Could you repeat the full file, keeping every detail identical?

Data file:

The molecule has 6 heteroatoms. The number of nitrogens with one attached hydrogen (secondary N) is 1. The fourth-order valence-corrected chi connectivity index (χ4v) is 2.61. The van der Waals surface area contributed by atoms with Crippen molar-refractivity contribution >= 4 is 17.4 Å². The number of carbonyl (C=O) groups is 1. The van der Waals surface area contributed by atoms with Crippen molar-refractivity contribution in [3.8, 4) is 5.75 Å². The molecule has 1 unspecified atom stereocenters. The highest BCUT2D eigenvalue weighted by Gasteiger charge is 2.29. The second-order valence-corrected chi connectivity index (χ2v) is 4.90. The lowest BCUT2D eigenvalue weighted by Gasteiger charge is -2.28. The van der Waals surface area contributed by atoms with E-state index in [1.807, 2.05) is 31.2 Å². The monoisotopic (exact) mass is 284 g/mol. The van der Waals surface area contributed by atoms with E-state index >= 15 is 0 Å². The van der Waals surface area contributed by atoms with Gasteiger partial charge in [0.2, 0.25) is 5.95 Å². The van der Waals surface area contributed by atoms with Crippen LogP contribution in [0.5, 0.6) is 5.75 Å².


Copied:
The molecule has 6 heteroatoms. The number of nitrogens with one attached hydrogen (secondary N) is 1. The fourth-order valence-corrected chi connectivity index (χ4v) is 2.61. The van der Waals surface area contributed by atoms with Crippen molar-refractivity contribution >= 4 is 17.4 Å². The number of carbonyl (C=O) groups is 1. The van der Waals surface area contributed by atoms with Crippen molar-refractivity contribution in [3.8, 4) is 5.75 Å². The molecule has 1 unspecified atom stereocenters. The highest BCUT2D eigenvalue weighted by Gasteiger charge is 2.29. The second-order valence-corrected chi connectivity index (χ2v) is 4.90. The lowest BCUT2D eigenvalue weighted by Gasteiger charge is -2.28. The van der Waals surface area contributed by atoms with E-state index in [1.807, 2.05) is 31.2 Å². The monoisotopic (exact) mass is 284 g/mol. The van der Waals surface area contributed by atoms with E-state index >= 15 is 0 Å². The van der Waals surface area contributed by atoms with Gasteiger partial charge in [0.2, 0.25) is 5.95 Å². The van der Waals surface area contributed by atoms with Crippen LogP contribution in [0.5, 0.6) is 5.75 Å².